Wednesday, September 19, 2007

Teaching Carnival: Power & Everyday Life

So. The first couple of weeks of school have been a bit intense and weird, what with a brutal rape on campus and the strike and whatnot. But the picket line comes down today and everything on that end should get back to normal shortly. I really don't see how anyone could make the case that the uni doesn't effectively grind to a halt without its support staff - and it'll be great to have them back!

My Power & Everyday Life course is off to a good start, I think. Lots of people, over a dozen different disciplines, and they're engaged! Our first workshop was a way for students to get to know each other in small groups. Everyone chose the most important thing in their bag and explained to the others what it said about their personal attitudes and values. I saw lots of debit and credit cards, mobile phones (and quite a bit of concern about that being a bad thing), keys, sunglasses and even deodorant. All of this led quite nicely into discussing the assigned readings by Raymond Williams, Erving Goffman and Betty Friedan - and asking some questions about where, when and for whom is everyday life?

This week I'll be lecturing on the poetics and politics of everyday life, and the students will be discussing the revolutionary and creative potentials of subverting everyday life as well as conducting a quick-and-dirty postering campaign. I'll also get them going on their first assignment, inspired by Mass Observation. And if we're lucky, we'll have time to discuss the City of Ottawa's recent decision to put "We Support Our Troops" stickers on all municipal vehicles.

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Tuesday, August 28, 2007

Power & everyday life


Sociology 2700 - Power & Everyday Life

This fall and winter I'll be teaching a new (for me) course and I'm excited. I knew I wanted to reinvigorate my long-standing love affair with theories of everyday life (it is where we live, after all) by better combining them with technosocial studies, and better grounding technology and media studies in lived experience. But on a more fundamental level, I think I was happiest to be able to dedicate an entire course to "questioning everyday life and allowing everyday life to question our understandings of the world."

As a second-year undergraduate course open to arts and science majors, the first half of the course builds a foundation by focussing on historical and contemporary theories of everyday life and power relations. Drawing on my interests in material culture and feminist theory, I wanted to concentrate on how daily living involves shaping and being shaped by the people and things around us. The second half of the course focusses on technoscience as a primary force shaping everyday life today, and how this affects our different experiences with, and understandings of, everything from space and time to bodies and objects. If nothing else, I wanted students to get a solid sense of how even the mundane and taken-for-granted activities of our daily lives involve complex relations of power where it's not always clear and obvious who - or what - is in control. (And how sometimes, of course, the powers-that-be totally kick your ass but that doesn't mean you have to take it with a smile.)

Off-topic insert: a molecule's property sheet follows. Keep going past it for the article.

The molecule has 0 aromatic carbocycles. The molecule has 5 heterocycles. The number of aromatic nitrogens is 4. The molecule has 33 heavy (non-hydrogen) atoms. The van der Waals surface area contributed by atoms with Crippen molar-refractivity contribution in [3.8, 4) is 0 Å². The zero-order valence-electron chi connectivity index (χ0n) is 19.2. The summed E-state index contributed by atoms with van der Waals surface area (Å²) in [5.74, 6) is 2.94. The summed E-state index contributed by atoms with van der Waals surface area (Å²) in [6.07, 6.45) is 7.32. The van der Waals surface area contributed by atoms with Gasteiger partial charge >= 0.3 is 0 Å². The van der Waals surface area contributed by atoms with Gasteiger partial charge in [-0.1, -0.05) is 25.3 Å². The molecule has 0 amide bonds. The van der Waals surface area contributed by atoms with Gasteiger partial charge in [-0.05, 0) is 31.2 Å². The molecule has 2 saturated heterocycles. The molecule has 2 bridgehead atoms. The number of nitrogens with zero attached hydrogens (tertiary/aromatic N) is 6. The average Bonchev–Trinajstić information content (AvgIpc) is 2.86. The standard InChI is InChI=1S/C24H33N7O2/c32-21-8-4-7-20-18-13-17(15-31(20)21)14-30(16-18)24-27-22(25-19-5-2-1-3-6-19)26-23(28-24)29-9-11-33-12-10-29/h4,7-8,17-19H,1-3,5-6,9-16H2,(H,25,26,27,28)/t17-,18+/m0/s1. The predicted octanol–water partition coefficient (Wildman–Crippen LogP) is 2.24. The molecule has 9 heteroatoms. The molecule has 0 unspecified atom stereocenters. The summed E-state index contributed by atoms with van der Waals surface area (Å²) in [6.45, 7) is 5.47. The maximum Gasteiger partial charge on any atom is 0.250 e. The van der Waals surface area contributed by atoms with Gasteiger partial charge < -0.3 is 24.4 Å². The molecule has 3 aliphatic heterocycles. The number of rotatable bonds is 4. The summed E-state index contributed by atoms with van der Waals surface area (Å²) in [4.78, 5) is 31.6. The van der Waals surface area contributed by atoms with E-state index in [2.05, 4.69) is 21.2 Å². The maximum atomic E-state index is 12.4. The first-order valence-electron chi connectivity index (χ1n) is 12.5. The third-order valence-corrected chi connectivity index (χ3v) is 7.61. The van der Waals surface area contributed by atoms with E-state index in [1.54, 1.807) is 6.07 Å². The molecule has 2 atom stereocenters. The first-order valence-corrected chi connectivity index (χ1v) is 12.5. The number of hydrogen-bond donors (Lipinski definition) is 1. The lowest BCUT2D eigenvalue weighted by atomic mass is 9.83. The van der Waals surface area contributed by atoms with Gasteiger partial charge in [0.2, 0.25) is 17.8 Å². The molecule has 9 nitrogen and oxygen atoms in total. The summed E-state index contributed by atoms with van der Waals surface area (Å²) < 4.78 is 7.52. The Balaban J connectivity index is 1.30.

In any case, I decided to stick to the equal parts lecture/seminar/workshop structure that's worked so well in recent classes, but I also decided to become more prescriptive with the assignments. Maybe it's the subject matter, or maybe it just has to do with becoming more comfortable and confident in the learning I want to facilitate, but this fall I also sense a greater willingness and desire to put my own politics and values on the line. This should be good.

Now, that's just one of five things on my to-do list so...

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Tuesday, July 31, 2007

August is for writing

After a couple of weeks of weather in the mid 30s (celsius) I'm mostly used to it, but the humidity here is killing me. It makes everything more difficult to move through. Plus, I'm having one of those slightly shocking mornings when I realise that I've way more work to do than I anticipated.

I'd like to write a short essay about my single greatest challenge during the BNMI residency: understanding how "research" is differently defined and practiced by social scientists and artists. I think this has interesting implications for collaborative work, and for how we approach creative interventions and technological innovations.

In other news, I'm teaching a new 2nd year undergrad course this year: "Power & Everyday Life." I'm currently working on the syllabus and deciding whether or not to assign textbooks or compile a reader myself. And it runs full-year so I have to plan twice as many lectures and seminars and workshops and assignments as I have in the past.

I've got two journal papers due by end of August: one for a special issue on software and space and the other for a special issue on wireless technologies and mobile practices. That's 14000-18000 words currently unorganised and/or unwritten and/or lost in dissertation.

Which reminds me I've also got a dissertation to submit. Because as we all know: "A good thesis is a thesis that is done."

So all things considered, I'm really glad that I'll be home for awhile. I want to make it back to Oslo and London in the fall, and there's the 4S Meeting in Montréal in October, but that's all the travelling I've got planned and it's quite enough. I'm also hoping to have friends (you know who you are!) come visit.

But thankfully summer's not over yet. There are still flowers to smell, dinners to cook, cats to take naps with, novels to read, walks and bike rides to take, and garlic festivals to attend! You know what they say about all work and no play...

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